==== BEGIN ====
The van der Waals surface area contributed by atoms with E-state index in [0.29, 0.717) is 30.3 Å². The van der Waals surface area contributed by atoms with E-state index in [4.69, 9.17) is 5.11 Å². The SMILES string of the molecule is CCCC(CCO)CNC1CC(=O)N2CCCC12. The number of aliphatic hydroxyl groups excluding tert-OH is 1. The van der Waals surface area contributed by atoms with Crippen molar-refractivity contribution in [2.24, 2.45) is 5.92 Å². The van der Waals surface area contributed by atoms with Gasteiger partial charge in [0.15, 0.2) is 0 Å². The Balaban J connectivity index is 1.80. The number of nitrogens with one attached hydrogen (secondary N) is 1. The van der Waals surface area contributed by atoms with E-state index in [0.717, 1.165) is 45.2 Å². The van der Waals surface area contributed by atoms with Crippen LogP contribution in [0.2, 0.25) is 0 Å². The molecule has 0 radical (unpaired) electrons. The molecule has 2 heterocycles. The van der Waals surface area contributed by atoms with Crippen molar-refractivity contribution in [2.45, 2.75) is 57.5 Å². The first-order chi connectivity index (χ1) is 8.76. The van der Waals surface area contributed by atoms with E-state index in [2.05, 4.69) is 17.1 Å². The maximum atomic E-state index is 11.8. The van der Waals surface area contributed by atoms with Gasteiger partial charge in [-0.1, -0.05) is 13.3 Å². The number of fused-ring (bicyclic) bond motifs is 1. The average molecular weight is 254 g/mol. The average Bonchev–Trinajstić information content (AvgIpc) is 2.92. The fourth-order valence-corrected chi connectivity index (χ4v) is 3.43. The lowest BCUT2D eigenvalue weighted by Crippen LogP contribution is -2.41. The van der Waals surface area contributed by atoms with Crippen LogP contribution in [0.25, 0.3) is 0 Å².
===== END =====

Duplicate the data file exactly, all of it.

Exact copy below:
The van der Waals surface area contributed by atoms with E-state index in [0.29, 0.717) is 30.3 Å². The van der Waals surface area contributed by atoms with E-state index in [4.69, 9.17) is 5.11 Å². The SMILES string of the molecule is CCCC(CCO)CNC1CC(=O)N2CCCC12. The number of aliphatic hydroxyl groups excluding tert-OH is 1. The van der Waals surface area contributed by atoms with Crippen molar-refractivity contribution in [2.24, 2.45) is 5.92 Å². The van der Waals surface area contributed by atoms with Gasteiger partial charge in [0.15, 0.2) is 0 Å². The Balaban J connectivity index is 1.80. The number of nitrogens with one attached hydrogen (secondary N) is 1. The van der Waals surface area contributed by atoms with E-state index in [0.717, 1.165) is 45.2 Å². The van der Waals surface area contributed by atoms with Crippen LogP contribution in [0.2, 0.25) is 0 Å². The molecule has 0 radical (unpaired) electrons. The molecule has 2 heterocycles. The van der Waals surface area contributed by atoms with Crippen molar-refractivity contribution in [2.45, 2.75) is 57.5 Å². The first-order chi connectivity index (χ1) is 8.76. The van der Waals surface area contributed by atoms with E-state index in [2.05, 4.69) is 17.1 Å². The maximum atomic E-state index is 11.8. The van der Waals surface area contributed by atoms with Gasteiger partial charge in [-0.1, -0.05) is 13.3 Å². The number of fused-ring (bicyclic) bond motifs is 1. The average molecular weight is 254 g/mol. The average Bonchev–Trinajstić information content (AvgIpc) is 2.92. The fourth-order valence-corrected chi connectivity index (χ4v) is 3.43. The lowest BCUT2D eigenvalue weighted by Crippen LogP contribution is -2.41. The van der Waals surface area contributed by atoms with Crippen LogP contribution in [0.25, 0.3) is 0 Å².